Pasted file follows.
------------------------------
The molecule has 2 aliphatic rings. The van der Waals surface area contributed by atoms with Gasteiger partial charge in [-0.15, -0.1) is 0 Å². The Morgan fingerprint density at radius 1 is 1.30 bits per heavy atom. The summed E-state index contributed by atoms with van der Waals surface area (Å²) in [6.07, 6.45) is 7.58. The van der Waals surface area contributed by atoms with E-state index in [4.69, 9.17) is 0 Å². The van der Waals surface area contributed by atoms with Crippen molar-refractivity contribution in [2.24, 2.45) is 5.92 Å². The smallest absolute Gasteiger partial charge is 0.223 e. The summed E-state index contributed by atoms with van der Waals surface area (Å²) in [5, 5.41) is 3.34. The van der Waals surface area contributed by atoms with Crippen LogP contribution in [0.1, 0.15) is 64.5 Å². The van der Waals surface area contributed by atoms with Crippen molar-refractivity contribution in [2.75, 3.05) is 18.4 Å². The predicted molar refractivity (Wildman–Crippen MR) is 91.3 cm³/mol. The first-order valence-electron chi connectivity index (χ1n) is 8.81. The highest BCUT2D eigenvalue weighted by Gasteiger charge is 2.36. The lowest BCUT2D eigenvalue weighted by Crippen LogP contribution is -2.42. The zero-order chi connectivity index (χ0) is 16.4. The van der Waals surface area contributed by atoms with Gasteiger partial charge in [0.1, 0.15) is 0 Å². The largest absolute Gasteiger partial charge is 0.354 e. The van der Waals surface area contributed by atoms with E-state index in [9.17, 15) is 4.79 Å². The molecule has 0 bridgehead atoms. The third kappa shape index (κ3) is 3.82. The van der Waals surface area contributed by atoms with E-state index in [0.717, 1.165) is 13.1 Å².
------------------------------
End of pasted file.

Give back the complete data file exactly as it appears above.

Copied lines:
The molecule has 2 aliphatic rings. The van der Waals surface area contributed by atoms with Gasteiger partial charge in [-0.15, -0.1) is 0 Å². The Morgan fingerprint density at radius 1 is 1.30 bits per heavy atom. The summed E-state index contributed by atoms with van der Waals surface area (Å²) in [6.07, 6.45) is 7.58. The van der Waals surface area contributed by atoms with E-state index in [4.69, 9.17) is 0 Å². The van der Waals surface area contributed by atoms with Crippen molar-refractivity contribution in [2.24, 2.45) is 5.92 Å². The smallest absolute Gasteiger partial charge is 0.223 e. The summed E-state index contributed by atoms with van der Waals surface area (Å²) in [5, 5.41) is 3.34. The van der Waals surface area contributed by atoms with Crippen LogP contribution in [0.1, 0.15) is 64.5 Å². The van der Waals surface area contributed by atoms with Crippen molar-refractivity contribution in [2.75, 3.05) is 18.4 Å². The predicted molar refractivity (Wildman–Crippen MR) is 91.3 cm³/mol. The first-order valence-electron chi connectivity index (χ1n) is 8.81. The highest BCUT2D eigenvalue weighted by Gasteiger charge is 2.36. The lowest BCUT2D eigenvalue weighted by Crippen LogP contribution is -2.42. The zero-order chi connectivity index (χ0) is 16.4. The van der Waals surface area contributed by atoms with Gasteiger partial charge in [0.1, 0.15) is 0 Å². The largest absolute Gasteiger partial charge is 0.354 e. The van der Waals surface area contributed by atoms with E-state index in [9.17, 15) is 4.79 Å². The molecule has 0 bridgehead atoms. The third kappa shape index (κ3) is 3.82. The van der Waals surface area contributed by atoms with E-state index in [0.717, 1.165) is 13.1 Å².